The present invention will become more readily apparent from the following detailed description taken in conjunction with the accompanying drawings in which:
FIG. 1 is a block diagram of a conventional optical signal reproducing system;
FIGS. 2, 3(a), (b), (c) and 4 are schematic representations for explaining the principles of obtaining information from the deviation of the light spot from the recording track in the conventional system;
FIGS. 5(a), (b) and (c) are schematic representations for explaining the light intensity distributions on the dual optical detector when the recording disc is tilted in the conventional system;
FIGS. 6 and 8 are block diagrams of first and second embodiments according to the present invention;
FIGS. 7(a)-(c), and 9(a)-(d) are schematic representations for explaining the operation of FIGS. 6 and 8, respectively; and
FIGS. 10 and 11 are block diagrams of third and fourth embodiments of the invention.
The embodiments of the present invention will now be described in detail with reference to FIGS. 6, 8, 10 and 11. The like characters to those shown in FIG. 1 represent the identical components.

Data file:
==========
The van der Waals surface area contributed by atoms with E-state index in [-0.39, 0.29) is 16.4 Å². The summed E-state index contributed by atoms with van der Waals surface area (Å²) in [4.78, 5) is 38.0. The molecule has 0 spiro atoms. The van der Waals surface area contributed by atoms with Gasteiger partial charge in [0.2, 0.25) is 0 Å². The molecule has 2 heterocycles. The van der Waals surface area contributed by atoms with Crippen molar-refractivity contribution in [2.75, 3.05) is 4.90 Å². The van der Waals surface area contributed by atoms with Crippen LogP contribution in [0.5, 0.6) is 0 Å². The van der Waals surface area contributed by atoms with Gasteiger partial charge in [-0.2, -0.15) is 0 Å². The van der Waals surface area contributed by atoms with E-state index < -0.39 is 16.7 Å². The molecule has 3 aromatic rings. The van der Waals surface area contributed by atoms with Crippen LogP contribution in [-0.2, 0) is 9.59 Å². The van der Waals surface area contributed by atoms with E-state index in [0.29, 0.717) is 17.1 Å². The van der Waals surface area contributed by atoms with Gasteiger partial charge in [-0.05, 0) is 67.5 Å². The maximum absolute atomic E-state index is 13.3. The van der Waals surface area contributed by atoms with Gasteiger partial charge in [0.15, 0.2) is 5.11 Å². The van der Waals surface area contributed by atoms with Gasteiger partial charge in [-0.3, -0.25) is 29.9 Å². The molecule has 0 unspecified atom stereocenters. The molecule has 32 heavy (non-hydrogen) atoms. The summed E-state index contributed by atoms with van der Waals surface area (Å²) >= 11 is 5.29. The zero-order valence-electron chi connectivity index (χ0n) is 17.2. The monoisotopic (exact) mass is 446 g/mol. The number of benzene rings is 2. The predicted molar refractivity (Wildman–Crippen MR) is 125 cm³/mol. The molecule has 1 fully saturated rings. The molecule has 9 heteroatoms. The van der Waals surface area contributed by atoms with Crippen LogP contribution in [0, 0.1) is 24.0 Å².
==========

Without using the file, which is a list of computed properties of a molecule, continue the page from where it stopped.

Referring to FIG. 6, laser light generated from a source 1 reflected back from a recording disc (not shown) and polarized through a beam splitter 5 is incident upon a dual optical detector 16. The two halves of detector 16 convert optical signals received by them into respective electric signals. After having been amplified by preamplifiers 31a, 31b the respective electric signals are fed into a summing amplifier 19 whose output wave form is shown in FIG. 7(a), where the curved dotted line represents the locus of the light spot center 10. The amplifier output on line 20 is then transformed by a wave shaper 19a into a pulse signal as shown in FIG. 7(b), and it will be noted that each pulse coincides with the tracking beam being incident on a land rather than a pit. Gate circuits 22, 23 are turned "on" or "off" by the pulse output of the wave shaper 19a. The outputs of preamplifiers 31a, 31b are not supplied to the differential amplifier 17 when the gate circuits 22, 23 are "off" due to the output of the wave shaper 19a being "on", and vice versa, whereby the gate circuits thus generate outputs as shown in FIG. 7(c). In other words, when the gate circuits 22, 23 are "off" with the light spot 10 positioned on a land on the recording track 12 as shown in FIG. 1, the outputs of preamplifiers 31a, 31b are not supplied to the differential amplifier 17, while only when the light spot 10 is positioned in a pit portion of the recording track are the gate circuits turned "on" to supply the outputs of the preamplifiers to the differential amplifier 17.